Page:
Between Shadow and Light
by Enrico Fubini*
Initiation to the Shadow, Music for Piano, Naxos Records
A new CD by Sira Hernandez
Sira Hernandez’s Don’t Forget about That is perhaps the most important and meaningful piece in her album, inspired by the figure of Primo Levi 100 years after his birth and after his imprisonment at Auschwitz.
Born in Barcelona, Sira Hernández is considered one of most brilliant pianists on the contemporary Spanish scene. She studied music at Turin’s Conservatorio Giuseppe Verdi under the guidance of Maestro Remo Remoli and later of Felice Quaranta. After returning to Barcelona, she perfected her studies at the Accademia Marshall, where she took lessons from the great pianist, Alicia de Larrocha. Sira Hernandez is known as a great pianist but her intense activity is not limited to performance in that she has expanded her activities to the field of composition. In her album, Initiation to the Shadow. Music for Piano, recently issued as a CD by Naxos, she offers her most intimate and essential creativity to her listeners both as an excellent pianist and as a composer with her own original direction of creativity.
Her newly released CD contains four extremely meaningful pieces that are united stylistically as a spiritual search that leads us into an atmosphere between shadow and light, where the shadow is never darkness and the light is never blinding and always sweetly nuanced. The first piece, Iniciation a la somber / Initiation to the Shadow, is inspired by the poet Angel Crespo. It is a brief but very intense composition that gives us some sort of key to understanding the spirit also in the three pieces that follow. An inner voice intones a simple melody made up of a few notes that shape themselves like a great arabesque. Meanwhile, the lower notes repeat chords as background that create an indistinct murmur. This technique of counterbalancing a subtle melody with obstinately repeated chords is also found in the other pieces, recalling a technique in minimalist music. The sometimes obsessive repetition of elements – even minimal elements of melodic fragments – evokes a circular universe. In fact, all these compositions here give us a chance to look into a musical perspective that tends to repeat itself circularly and sweetly but never violently, never reaching linearly towards any conclusive point.
Terra Santa / Holy Land – There are Angels in Heaven, the second piece, is inspired by poetess Alda Merini’s book, Terra Santa, Ci sono angeli nel cielo / Holy land: There are Angels in Heaven (1984), which she composed in the years while she was being treated at a psychiatric hospital. Her poetry takes us into a distraught atmosphere and into the dark deep spaces of insanity. Hernandez never aims to compose descriptive music, but rather music that is subtly evocative. In Terra Santa we cannot sense any climate of violence, as might be imagined for the tragic topic of insanity, the violence from which the poetic text and the inspiration of the musical piece originated. Rather, there is an atmosphere of sadness and loneliness. In some way, Merini’s condition is evoked by a musical climate that is based on an obsessive repetition of a melodic theme and chords, which, as a dim background, summon up the neurosis of the desolate spaces of insanity.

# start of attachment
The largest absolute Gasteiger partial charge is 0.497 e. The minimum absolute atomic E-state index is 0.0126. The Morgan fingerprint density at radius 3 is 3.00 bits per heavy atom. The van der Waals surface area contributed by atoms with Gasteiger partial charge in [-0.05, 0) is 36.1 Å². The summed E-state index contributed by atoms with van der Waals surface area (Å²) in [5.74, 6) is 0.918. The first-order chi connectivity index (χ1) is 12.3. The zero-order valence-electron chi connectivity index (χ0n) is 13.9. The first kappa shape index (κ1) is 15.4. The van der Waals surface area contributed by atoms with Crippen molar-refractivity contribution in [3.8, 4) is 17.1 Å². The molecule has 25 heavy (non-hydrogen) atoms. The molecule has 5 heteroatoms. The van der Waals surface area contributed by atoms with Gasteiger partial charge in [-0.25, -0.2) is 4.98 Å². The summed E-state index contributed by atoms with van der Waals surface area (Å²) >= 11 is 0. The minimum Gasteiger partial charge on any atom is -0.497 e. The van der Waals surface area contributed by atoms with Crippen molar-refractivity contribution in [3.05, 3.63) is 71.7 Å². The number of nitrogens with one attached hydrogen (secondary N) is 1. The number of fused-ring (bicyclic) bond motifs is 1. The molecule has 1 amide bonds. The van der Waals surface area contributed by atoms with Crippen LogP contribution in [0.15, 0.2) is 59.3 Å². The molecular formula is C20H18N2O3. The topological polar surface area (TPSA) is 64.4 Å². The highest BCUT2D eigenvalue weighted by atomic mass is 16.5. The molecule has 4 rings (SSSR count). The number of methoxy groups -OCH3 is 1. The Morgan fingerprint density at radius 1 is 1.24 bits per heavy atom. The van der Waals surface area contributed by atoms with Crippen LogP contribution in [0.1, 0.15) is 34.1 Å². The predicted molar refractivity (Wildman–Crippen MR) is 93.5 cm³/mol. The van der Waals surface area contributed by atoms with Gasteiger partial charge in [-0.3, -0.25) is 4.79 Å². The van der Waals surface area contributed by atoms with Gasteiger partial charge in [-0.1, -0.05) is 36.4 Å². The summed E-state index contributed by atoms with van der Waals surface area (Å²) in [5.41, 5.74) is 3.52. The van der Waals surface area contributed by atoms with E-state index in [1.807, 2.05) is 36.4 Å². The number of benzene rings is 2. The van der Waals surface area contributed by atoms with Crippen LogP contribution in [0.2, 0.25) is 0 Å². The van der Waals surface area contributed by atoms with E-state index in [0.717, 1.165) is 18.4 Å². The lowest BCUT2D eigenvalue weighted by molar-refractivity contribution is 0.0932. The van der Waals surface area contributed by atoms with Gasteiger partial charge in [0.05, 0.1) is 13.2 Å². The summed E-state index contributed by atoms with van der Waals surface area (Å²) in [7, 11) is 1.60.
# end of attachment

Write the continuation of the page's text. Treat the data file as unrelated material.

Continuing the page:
The third piece in the CD, Fantasía para piano / Fantasia for Piano, again takes up chords with an obsessive rhythm that recalls the sound of a sewing machine and gives us a sense that we cannot escape from time, time that counts its minutes and seconds with such an obsessive rhythm and leads into a repetitive atmosphere full of anguish.
The last piece, Don’t Forget about That, perhaps the most important and meaningful, is inspired by the figure of Primo Levi 100 years after his birth and after his imprisonment at Auschwitz. As has been said, Hernandez’s music is not descriptive, and here, where there may have been a great temptation to be descriptive, she entirely avoided falling into banal descriptivism. Nevertheless, although her music is not descriptive, it could be termed vaguely evocative. The piece begins with a subtle and fragile melody and is soon interrupted by a mass of chords that repeat themselves almost to the level of violence. These chords almost sound like a warning “not to forget” and potentially evoke the tragic hardness of Auschwitz. The melody returns many times over the span of the composition, where listeners can experience it as a weak texture of memory that emerges bit by bit inside an empty, opaque space. The whole very complex composition can be interpreted in various ways. The simple structure on which it is based is made up of anguishing and obsessive chords. These repeat like solid blocks and alternate with a faint, sweet melody. This is a melody that insinuates itself into this dark background and suggests that images of serenity and hope can remain even in the greatest pain, despite everything.
The musical style that weaves together the four pieces of the CD is clearly tonal. Hernandez’s piano is classical. We can hear echoes of Schumann and Chopin, filtered through Debussy. Her music is purposely far from the avantgarde movements of the twentieth century. Although her music is delicate and at times full of tenderness, it also knows how to reach power and full sonority if necessary. In this CD, Hernandez shows us how talented she is and how masterful she is in advancing her intense and original personal style. She shies away from any attempts at pleasing her listeners with what is in fashion. Not only this, she shows us how exceptionally sensitive and skillful she is as a pianist.
*former Professor of the History of Music at the University of Turin